The contamination trends of DON and its acetylated derivatives in wheat and maize analyzed in our study is consistent with a previous study which reported that DON was more frequently present in grains than 15-ADON and 3-ADON [23]. When compared with the data from 2011 maize kernels from 24 Chinese provinces, the prevalence of DON, 3-ADON, and 15-ADON in 2017 maize samples were significantly lower than that in 2011 maize samples (100%, 33%, 67%, respectively) [20]. Also, the average levels of DON, 3-ADON, and 15-ADON in 2017 maize samples were 175.3, 5.0, and 115.1 µg/kg, respectively, compared to 119, 1, 28 µg/kg, respectively, in the 2011 maize samples. Additionally, an earlier study in 2010 showed that the prevalence of DON, 3-ADON, and 15-ADON in wheat samples were 96.8%, 64.0%, 95.2%, respectively, implying that the incidence of 3-ADON and 15-ADON in the 2017 wheat samples had reduced significantly [35]. These differences in prevalence could be due to climatic conditions and geographical locations where the samples were collected [36]. The DON derivatives (3-ADON, 15-ADON) were far less frequently found and were present at low levels in wheat. However, 3-ADON and 15-ADON had incidences of 13.53% and 76.40% in maize, respectively. This is similar to the results reported that high incidence and concentrations of 15-ADON in maize samples than in wheat samples around the same period [37].
The contamination of DON, 3-ADON, and 15-ADON showed regional differences (Table 3 and Table 4). The mean concentrations of DON in maize samples collected in Jilin, Liaoning, and Heilongjiang provinces were above 180 µg/kg and had 5, 4, and 9 samples exceeding the national limit standard, respectively. There may be other factors such as insect infestation and agricultural practices affecting Fusarium infection. We found that wheat samples from five provinces did not contain 15-ADON except for Hubei Province (27.27%). Additionally, the mean content and standard-exceeded rate of DON was highest (72.73%) in wheat samples from Hubei. Our results agree with Zhang et al. [38], who reported that all wheat samples in Hubei contained high levels of DON, with 85.71% of the positive samples containing higher toxin levels than the Chinese national standard GB 2761 (1000 μg/kg). The incidence of 3-ADON was 21.43%. According to Waalwijk et al. [39], the DON and 3-ADON-producing fungus F. asiaticum was exclusively present in fields in the southern Hubei Provinces. The region has high temperature and humidity, and hence the fungal growth is favored during the period of flowering, sprouting, and heading stages. This may account for the high Fusarium infection and DON prevalence along the middle and lower regions of the Yangtze River [19,35,40,41].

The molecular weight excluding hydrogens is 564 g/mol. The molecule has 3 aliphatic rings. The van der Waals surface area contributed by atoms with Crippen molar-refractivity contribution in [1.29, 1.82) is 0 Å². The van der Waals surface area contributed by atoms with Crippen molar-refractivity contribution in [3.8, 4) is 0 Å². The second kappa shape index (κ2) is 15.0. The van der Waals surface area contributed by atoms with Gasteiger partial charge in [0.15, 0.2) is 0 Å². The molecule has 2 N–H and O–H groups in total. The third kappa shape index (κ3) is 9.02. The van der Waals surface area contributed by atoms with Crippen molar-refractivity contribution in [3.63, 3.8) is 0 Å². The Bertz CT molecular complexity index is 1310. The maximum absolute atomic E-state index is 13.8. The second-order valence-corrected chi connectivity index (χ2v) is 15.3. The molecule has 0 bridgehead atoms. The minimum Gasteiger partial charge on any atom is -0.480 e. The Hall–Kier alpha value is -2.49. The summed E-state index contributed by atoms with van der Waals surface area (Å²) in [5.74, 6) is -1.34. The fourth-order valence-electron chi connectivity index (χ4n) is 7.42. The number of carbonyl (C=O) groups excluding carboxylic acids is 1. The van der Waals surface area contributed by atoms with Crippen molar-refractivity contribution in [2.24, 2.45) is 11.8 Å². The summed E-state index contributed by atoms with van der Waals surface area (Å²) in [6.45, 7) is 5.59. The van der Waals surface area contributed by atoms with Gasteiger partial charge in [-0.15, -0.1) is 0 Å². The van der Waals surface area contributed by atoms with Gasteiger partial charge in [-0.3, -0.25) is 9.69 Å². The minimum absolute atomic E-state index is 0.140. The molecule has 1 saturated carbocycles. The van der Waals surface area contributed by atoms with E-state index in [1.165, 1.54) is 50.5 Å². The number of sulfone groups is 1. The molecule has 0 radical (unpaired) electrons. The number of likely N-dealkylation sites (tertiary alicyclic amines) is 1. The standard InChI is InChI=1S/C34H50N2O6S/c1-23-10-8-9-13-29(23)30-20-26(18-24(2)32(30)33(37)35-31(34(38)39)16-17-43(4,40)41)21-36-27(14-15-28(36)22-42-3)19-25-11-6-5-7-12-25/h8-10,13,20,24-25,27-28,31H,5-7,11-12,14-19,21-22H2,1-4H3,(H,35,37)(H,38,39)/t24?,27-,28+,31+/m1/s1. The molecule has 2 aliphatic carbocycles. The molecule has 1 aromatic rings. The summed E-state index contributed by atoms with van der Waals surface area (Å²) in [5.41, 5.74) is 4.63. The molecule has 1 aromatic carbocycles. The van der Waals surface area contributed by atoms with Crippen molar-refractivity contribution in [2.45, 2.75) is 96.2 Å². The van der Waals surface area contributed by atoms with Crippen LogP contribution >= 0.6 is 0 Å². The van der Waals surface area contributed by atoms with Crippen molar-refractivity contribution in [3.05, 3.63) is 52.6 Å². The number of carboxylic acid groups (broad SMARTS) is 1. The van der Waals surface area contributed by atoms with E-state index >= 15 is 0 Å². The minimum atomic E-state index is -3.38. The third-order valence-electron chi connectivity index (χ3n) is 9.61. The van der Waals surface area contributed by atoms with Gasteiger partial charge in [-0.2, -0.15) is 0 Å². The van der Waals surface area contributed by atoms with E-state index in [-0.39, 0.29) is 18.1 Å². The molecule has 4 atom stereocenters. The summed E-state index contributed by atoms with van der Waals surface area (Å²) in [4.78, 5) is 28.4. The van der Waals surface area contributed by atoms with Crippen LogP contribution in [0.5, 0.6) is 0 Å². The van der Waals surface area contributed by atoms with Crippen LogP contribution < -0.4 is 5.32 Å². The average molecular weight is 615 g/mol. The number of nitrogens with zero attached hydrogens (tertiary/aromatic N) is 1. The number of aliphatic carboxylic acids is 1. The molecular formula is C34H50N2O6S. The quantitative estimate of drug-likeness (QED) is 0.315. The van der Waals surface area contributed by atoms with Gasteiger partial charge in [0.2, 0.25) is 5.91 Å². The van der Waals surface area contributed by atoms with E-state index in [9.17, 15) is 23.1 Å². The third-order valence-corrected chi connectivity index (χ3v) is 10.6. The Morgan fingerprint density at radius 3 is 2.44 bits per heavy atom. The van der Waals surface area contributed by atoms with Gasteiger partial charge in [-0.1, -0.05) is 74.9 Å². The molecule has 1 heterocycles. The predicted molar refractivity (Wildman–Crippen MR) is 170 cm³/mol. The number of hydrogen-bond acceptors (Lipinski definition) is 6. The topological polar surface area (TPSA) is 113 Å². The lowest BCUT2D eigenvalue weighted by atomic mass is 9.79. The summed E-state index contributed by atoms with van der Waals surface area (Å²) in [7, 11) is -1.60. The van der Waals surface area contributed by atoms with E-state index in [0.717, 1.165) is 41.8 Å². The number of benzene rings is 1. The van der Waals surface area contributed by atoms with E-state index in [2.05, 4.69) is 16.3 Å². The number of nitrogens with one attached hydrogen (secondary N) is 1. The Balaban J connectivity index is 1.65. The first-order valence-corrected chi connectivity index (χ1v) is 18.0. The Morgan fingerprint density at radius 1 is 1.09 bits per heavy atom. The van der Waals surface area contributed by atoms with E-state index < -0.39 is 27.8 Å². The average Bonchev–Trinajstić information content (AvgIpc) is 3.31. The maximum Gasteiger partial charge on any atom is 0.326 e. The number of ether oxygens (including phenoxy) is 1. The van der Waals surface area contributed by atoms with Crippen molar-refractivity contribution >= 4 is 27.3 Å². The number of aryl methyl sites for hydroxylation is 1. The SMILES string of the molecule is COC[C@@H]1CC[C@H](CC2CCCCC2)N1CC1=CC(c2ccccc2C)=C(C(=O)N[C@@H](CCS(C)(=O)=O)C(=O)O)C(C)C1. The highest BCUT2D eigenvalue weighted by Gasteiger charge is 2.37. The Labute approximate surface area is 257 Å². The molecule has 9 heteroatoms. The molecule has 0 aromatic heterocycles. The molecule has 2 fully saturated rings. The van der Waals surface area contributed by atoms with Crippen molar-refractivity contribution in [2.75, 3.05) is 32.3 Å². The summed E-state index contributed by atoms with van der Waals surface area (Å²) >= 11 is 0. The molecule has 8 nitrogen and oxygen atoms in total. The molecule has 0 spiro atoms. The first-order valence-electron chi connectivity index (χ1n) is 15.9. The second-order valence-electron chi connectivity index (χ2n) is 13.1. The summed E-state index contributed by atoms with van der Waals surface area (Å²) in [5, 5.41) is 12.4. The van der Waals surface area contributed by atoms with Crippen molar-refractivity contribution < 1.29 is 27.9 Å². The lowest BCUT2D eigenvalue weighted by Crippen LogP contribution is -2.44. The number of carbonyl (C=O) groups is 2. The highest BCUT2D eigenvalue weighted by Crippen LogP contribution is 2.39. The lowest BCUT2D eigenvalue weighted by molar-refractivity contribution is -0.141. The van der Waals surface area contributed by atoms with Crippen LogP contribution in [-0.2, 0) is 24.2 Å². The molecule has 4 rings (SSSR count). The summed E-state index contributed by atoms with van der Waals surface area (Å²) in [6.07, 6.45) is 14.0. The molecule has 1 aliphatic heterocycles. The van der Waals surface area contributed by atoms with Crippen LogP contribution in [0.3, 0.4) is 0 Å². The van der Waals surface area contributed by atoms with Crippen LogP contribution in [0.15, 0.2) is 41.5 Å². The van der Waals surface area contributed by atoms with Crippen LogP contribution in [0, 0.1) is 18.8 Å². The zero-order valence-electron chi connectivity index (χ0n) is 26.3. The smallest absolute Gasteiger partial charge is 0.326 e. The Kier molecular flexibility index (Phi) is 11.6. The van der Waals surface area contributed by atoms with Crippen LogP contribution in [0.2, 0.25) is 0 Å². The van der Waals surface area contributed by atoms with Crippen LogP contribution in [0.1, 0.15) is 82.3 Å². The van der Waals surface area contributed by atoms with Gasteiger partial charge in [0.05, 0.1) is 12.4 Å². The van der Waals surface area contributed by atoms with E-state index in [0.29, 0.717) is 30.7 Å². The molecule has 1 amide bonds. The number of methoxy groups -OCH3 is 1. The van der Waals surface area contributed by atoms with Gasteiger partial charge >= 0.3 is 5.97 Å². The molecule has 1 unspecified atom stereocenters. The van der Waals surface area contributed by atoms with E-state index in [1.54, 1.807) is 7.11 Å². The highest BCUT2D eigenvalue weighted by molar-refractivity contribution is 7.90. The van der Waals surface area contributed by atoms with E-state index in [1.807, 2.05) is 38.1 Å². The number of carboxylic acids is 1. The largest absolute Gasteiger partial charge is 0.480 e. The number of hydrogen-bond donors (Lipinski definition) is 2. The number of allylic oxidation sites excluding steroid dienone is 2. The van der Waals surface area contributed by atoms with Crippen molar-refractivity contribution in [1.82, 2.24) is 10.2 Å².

According to Speijers [42], most mycotoxins do not only act alone but also act synergistically with other mycotoxins, which may be more harmful to human health. Mycotoxin compositions differed between the cereals (Figure 3). Our results in this study indicate a low incidence of 15-ADON (3.97%) and 3-ADON (0.35%) co-occurrence in the wheat samples. Similarly, Li et al. [31] did not detect DON + 3-ADON in their wheat samples. Janaviciene et al. [33] reported that the prevalence of deoxynivalenol and its derivatives in spring wheat grains from different agricultural production systems were different. A similar reason may account for why different levels of mycotoxins were detected in the cereals we collected from the different provinces in this study. It is known that the composition of mycotoxin chemotypes is related to pathogen species [43]. F. graminearum is mainly found in the cool northern areas of China with an annual average temperature below 15 °C, while F. asiaticum is present in warm southern areas with an annual average temperature above 15 °C [43,44,45]. Most F. asiaticum are 3-ADON producers, while F. graminearum produces 15-ADON chemotypes. In this study, all the maize samples were collected from the cool north of China, and that may account for why the incidence of DON + 15-ADON contamination was high (64.19%).